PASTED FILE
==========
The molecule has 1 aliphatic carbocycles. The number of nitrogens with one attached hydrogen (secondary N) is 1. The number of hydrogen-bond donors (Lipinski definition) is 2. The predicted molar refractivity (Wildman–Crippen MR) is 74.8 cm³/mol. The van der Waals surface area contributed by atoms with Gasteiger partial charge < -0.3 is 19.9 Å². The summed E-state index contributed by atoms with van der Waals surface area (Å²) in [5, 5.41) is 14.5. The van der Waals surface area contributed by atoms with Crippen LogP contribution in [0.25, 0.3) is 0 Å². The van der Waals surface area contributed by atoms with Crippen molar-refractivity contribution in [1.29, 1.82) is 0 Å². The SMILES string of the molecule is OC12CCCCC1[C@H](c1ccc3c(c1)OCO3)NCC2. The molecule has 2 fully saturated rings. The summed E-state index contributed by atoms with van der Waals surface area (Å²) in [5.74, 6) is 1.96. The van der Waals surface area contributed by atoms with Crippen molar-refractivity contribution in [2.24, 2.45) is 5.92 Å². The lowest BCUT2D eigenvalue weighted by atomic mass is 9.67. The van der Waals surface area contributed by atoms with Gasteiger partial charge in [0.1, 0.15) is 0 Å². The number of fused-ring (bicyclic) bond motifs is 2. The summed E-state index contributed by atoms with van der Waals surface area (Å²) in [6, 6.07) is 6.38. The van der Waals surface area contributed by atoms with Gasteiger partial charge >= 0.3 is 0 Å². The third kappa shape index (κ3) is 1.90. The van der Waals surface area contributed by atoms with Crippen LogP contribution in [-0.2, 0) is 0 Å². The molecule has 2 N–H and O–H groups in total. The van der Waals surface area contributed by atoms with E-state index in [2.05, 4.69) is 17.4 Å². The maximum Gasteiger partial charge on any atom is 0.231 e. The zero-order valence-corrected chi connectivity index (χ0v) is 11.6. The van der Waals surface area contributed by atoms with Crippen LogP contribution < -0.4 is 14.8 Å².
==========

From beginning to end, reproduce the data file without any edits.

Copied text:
The molecule has 1 aliphatic carbocycles. The number of nitrogens with one attached hydrogen (secondary N) is 1. The number of hydrogen-bond donors (Lipinski definition) is 2. The predicted molar refractivity (Wildman–Crippen MR) is 74.8 cm³/mol. The van der Waals surface area contributed by atoms with Gasteiger partial charge < -0.3 is 19.9 Å². The summed E-state index contributed by atoms with van der Waals surface area (Å²) in [5, 5.41) is 14.5. The van der Waals surface area contributed by atoms with Crippen LogP contribution in [0.25, 0.3) is 0 Å². The van der Waals surface area contributed by atoms with Crippen molar-refractivity contribution in [1.29, 1.82) is 0 Å². The SMILES string of the molecule is OC12CCCCC1[C@H](c1ccc3c(c1)OCO3)NCC2. The molecule has 2 fully saturated rings. The summed E-state index contributed by atoms with van der Waals surface area (Å²) in [5.74, 6) is 1.96. The van der Waals surface area contributed by atoms with Crippen molar-refractivity contribution in [2.24, 2.45) is 5.92 Å². The lowest BCUT2D eigenvalue weighted by atomic mass is 9.67. The van der Waals surface area contributed by atoms with Gasteiger partial charge in [0.1, 0.15) is 0 Å². The number of fused-ring (bicyclic) bond motifs is 2. The summed E-state index contributed by atoms with van der Waals surface area (Å²) in [6, 6.07) is 6.38. The van der Waals surface area contributed by atoms with Gasteiger partial charge >= 0.3 is 0 Å². The third kappa shape index (κ3) is 1.90. The van der Waals surface area contributed by atoms with Crippen LogP contribution in [-0.2, 0) is 0 Å². The molecule has 2 N–H and O–H groups in total. The van der Waals surface area contributed by atoms with E-state index in [2.05, 4.69) is 17.4 Å². The maximum Gasteiger partial charge on any atom is 0.231 e. The zero-order valence-corrected chi connectivity index (χ0v) is 11.6. The van der Waals surface area contributed by atoms with Crippen LogP contribution < -0.4 is 14.8 Å².